I recently received a “Like” from the awesome folks at the Soulsby Farm blog! If you’re looking for solid gardening/farming knowledge that you can pass on to patrons or just use at home, you should visit their blog!
In the first five seconds of reading I learned that worms love Cheerios! Mind. Blown. So, I had to share. I plan on reading for way more than five seconds! Lots of great stuff there!
It’s been an insane few weeks preparing for the Public Library Association Annual Conference! I have a lot more I’d like to share, but time has gotten away from me. So here are a few ideas to get started for urban food education!
If you’re in an urban library, you can still teach patrons quite a bit about gardening, even if you don’t have a lot of green space.
For instance, you can grow lettuce, herbs and microgreens near a window. There are a ton of great tutorials out there to check out!
If you have just a small bit of dirt running along a wall, consider growing peas. Peas are easy to start now, and they’ll grow up a small trellis or string along the side of your building!
If you have some space ( a few feet ) to place a container, consider potatoes! Using a collapsing pot let’s you grow potatoes during the season, then remove the dirt and the pot easily in the fall!
And don’t forget window boxes. With a window box you can grow dwarf varieties of snap/sugar peas, edible flowers, herbs and more!
Yes, that’s a real thing. You can write a grant that helps you cover the expenses of a garden at your library! WOW! Okay, we’re running out of time…so let’s get crackin’ on those applications…
Here are two coming up soon (found through kidsgardening.org – a fantastic website!)
March 1 – 2012 Mantis Award (to receive a Mantis tiller/cultivator)
April 1 – 2012 Midwest Garden Grant (for those living in Illinois, Indiana, Iowa, Kansas, Michigan, Minnesota, Missouri, Nebraska, North Dakota, Ohio, South Dakota, and Wisconsin)
This is the time when grant applications are about to be due. I found an astonishing amount of regional and local gardening and food education grants across the country. Try search terms like your city/region/state name and ‘gardening grants 2012’.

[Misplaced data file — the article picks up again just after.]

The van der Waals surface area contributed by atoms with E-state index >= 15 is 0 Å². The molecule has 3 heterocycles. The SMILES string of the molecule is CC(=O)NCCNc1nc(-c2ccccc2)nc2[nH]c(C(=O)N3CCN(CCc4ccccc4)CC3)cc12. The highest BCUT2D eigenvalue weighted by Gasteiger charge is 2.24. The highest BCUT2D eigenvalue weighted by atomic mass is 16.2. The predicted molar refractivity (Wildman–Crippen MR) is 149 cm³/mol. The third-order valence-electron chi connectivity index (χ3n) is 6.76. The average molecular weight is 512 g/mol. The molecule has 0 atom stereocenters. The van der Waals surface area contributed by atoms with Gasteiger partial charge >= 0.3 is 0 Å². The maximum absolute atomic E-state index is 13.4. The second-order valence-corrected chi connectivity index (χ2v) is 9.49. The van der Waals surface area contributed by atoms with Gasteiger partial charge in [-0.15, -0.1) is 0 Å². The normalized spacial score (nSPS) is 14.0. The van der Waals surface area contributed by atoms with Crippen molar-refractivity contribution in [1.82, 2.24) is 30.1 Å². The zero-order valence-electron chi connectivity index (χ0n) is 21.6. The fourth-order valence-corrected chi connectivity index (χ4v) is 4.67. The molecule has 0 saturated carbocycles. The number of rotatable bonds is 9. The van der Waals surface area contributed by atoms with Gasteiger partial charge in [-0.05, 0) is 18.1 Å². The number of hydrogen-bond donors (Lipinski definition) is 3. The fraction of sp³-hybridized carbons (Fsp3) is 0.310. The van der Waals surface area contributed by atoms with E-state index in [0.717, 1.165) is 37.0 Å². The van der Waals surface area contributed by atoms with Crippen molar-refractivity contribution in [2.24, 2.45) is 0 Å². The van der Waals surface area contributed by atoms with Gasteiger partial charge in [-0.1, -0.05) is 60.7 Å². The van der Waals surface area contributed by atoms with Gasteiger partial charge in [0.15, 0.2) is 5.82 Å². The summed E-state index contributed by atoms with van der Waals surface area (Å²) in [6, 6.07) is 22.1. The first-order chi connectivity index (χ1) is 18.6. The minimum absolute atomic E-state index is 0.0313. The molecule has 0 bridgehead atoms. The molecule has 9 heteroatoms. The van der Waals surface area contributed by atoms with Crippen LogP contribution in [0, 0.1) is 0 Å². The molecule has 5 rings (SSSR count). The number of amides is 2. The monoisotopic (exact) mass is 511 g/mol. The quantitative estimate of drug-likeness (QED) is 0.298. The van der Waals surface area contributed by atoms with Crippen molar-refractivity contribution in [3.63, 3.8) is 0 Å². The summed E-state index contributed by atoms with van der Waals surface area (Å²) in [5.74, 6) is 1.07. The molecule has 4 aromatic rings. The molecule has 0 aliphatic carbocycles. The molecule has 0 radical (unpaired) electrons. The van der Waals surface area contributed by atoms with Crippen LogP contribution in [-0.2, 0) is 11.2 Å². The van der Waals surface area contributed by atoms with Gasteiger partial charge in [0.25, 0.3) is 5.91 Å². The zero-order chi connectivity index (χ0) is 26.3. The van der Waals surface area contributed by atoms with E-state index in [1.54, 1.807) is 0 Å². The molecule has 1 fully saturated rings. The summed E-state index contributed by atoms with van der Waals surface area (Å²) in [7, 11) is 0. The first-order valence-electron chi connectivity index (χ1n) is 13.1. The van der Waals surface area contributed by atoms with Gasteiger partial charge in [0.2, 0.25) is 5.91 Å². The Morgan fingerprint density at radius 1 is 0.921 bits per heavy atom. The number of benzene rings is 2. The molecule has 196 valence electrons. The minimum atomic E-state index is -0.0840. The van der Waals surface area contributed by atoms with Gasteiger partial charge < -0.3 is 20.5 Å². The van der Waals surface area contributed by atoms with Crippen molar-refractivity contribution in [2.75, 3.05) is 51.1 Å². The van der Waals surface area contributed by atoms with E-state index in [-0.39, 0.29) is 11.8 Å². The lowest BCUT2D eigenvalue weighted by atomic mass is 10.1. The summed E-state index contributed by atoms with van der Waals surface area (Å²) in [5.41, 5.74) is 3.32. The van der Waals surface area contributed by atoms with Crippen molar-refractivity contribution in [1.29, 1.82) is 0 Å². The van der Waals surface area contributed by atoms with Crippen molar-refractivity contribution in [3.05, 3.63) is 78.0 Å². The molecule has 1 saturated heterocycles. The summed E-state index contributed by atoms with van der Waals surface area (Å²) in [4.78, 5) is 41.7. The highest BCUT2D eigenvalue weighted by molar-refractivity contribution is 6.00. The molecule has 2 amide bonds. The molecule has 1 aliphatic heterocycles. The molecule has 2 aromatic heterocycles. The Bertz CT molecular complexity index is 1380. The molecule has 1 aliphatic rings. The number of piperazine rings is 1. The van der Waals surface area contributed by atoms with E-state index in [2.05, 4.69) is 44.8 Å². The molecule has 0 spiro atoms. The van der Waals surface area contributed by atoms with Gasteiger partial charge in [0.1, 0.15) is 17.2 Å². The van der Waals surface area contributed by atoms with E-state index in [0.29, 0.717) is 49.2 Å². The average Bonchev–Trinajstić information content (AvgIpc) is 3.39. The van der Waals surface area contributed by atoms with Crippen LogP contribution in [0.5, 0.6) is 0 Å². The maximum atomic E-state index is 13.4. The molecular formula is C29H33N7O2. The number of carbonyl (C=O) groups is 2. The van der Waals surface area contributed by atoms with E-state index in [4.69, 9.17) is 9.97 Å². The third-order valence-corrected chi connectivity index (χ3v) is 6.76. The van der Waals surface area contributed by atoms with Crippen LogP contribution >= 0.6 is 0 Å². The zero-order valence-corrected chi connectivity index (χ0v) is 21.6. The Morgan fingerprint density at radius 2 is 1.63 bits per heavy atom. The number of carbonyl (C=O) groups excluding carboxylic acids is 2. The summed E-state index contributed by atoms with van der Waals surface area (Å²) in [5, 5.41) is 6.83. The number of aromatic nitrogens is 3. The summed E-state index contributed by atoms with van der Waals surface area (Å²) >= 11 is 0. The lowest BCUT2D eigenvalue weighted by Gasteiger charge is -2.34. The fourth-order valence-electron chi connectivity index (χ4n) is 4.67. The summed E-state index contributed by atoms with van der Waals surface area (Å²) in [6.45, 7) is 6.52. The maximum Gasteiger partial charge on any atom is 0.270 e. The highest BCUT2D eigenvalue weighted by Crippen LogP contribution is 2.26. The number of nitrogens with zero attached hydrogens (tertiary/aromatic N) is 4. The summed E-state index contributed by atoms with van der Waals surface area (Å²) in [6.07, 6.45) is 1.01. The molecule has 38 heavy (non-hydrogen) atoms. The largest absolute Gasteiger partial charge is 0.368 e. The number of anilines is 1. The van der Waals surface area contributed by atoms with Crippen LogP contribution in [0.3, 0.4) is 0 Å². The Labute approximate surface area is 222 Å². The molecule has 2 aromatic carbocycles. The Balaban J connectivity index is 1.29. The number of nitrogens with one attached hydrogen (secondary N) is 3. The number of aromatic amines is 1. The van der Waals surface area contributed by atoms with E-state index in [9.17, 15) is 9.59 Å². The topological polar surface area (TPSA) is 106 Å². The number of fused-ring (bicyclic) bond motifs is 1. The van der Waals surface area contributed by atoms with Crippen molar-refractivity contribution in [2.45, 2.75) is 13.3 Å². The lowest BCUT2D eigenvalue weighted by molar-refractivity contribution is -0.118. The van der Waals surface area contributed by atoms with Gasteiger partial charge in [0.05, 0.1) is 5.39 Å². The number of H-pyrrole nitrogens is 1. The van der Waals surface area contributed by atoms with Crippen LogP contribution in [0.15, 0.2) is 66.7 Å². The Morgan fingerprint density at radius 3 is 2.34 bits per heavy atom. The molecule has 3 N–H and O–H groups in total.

Many local branches of Master Gardeners offer local grants! Reach out to your local group if you don’t already have a working relationship with them!
It’s mid-February, and you know what that means. Almost Spring. Which means almost gardening time. And if you’ve been reading my last few posts, you know I’m getting all wound up about libraries as sources of food education.
So, over the next couple of weeks, I’m going to give you a crash course in preparing a food garden and library programs related to it. Whether you’re an urban library surrounded by concrete or a rural library with abundant agricultural resources, I think you’ll find information that can help you out!
We’ll go over different types of gardens, organizations that can help you out, grants that are available, programs you can run and more!
I went to Mid-Winter in Dallas last weekend. I didn’t get to attend many events, but I did attend the second session of R. David Lankes’ two part session “Expect More” which asked participants to creatively re-envision libraries and what we need to do to remain relevant. It encompassed much more than that, and I’m not doing it justice but it’s not the point of my post anyways.
While there, a person in my discussion group mentioned their library was considering serving meals to patrons on the weekends because they have a high-poverty population and are in the middle of an urban food desert – a common combo.
I thought this was especially interesting given the news surrounding the Seed Library at the Pima County Public Library. The seed library gives community members a way to exchange open-pollinated and heirloom seed varieties.
Libraries as food education centers, food resource centers and community garden locations. Are libraries a starting point for helping improve food education and overcome regions that are food deserts?
Here’s a vegetable garden planted the Arlington Public Library (VA).
I plan to keep hunting for other libraries with vegetable gardens and food education programs. Don’t have a lot of space? Some folks just use a pick up truck to grow a garden and start educating folks. Check out the Truck Farm movement!